The total assessed value of the properties which are the subjects of the outstanding 1997 appeals is $3,162 million. The values are broken down by classification in Status Report D (Appendix 6).

"Backlog" Appeals

Backlog of appeals

"Backlog" appeals are the appeals commenced in earlier assessment years. In 1997, all outstanding appeals from 1996 and earlier were "backlog" appeals. The Board has struggled with a backlog of appeals at least since 1993, when the annual assessment roll was reinstated. Although there is still a backlog, the Board believes it has made substantial progress in addressing the problem over the past year.The charts above and below (from Status Report C - Appendix 5) provide a breakdown of the backlog, by region. Although only 18% of the backlog appeals are from the Vancouver assessment area, 53% of the assessed value of the outstanding appeals is from that area.

The status of the outstanding backlog appeals is described graphically below. Further details are found in Status Report E (Appendix 7). The Board has reduced the total number of backlog appeals by 46% since December 31, 1996. More significantly, the number of backlog appeals to be scheduled has decreased to 495, which is 61% less than on December 31, 1996.

A large proportion (193 appeals) of the outstanding backlog appeals are awaiting a decision in other cases before they can be scheduled. The Board expects that the decisions in the other cases will influence resolution of many of those appeals, so that hearings will not be required. The majority are appeals of managed forest land by Fletcher Challenge/Timberwest Forest Products, which are awaiting a decision by the British Columbia Court of Appeal in judicial review proceedings.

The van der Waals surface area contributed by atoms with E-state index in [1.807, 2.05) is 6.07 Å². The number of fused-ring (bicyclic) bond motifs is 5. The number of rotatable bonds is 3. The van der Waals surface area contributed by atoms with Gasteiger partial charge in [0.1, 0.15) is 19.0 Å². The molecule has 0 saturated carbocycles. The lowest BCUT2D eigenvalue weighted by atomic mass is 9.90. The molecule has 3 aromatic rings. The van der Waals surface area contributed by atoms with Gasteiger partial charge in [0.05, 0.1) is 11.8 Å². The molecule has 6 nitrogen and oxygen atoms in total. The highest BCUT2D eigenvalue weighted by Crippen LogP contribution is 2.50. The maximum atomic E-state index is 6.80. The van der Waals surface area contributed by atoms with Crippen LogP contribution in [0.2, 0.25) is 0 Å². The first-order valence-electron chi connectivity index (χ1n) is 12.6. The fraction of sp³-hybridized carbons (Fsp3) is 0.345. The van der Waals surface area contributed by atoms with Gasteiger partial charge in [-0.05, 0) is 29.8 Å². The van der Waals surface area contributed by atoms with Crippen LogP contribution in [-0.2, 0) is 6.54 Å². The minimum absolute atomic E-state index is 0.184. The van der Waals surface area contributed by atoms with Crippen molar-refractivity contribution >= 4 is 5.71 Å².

The chart at the top of the next page (from Status Report F - Appendix 8) visually describes the nature of the "To Be Scheduled" backlog appeals. Almost one-half (212) of these "To Be Scheduled" appeals are Protective. As indicated above, reduction of the backlog should accelerate as the Board completes the appeals for properties with Protective appeals.

Appeal Results in 1997

Board Orders and Decisions

There were 1,804 appeals outstanding on December 31, 1996. During 1997, the Board received 1,072 new appeals. The Board completed 1,236 appeals, involving 2,823 properties. As a result, a total of 1,640 appeals remained outstanding on December 31, 1997. This is a net reduction of 164 appeals, or 9% of the appeals outstanding at the end of 1996.

Results Report A (Appendix 9) breaks down the appeals resolved in 1997 by the type of order that completed them. 1,006 of the orders were "Desk Orders". Desk Orders are processed in the Board’s office, without a hearing, to grant requests to withdraw appeals, to implement agreements between the parties ("Recommendations"), or to dismiss appeals because they are invalid. In 1997, the Board also issued 230 decisions after hearings, involving 453 properties.

The Board actually issued more orders than indicated in Results Report A. As some appeals involve more than one property, the Board may issue more than one order on an appeal before it is completed. The total number of decisions, withdrawals and recommendations processed by the Board in 1997 is indicated in Results Report B (Appendix 10).

Hearings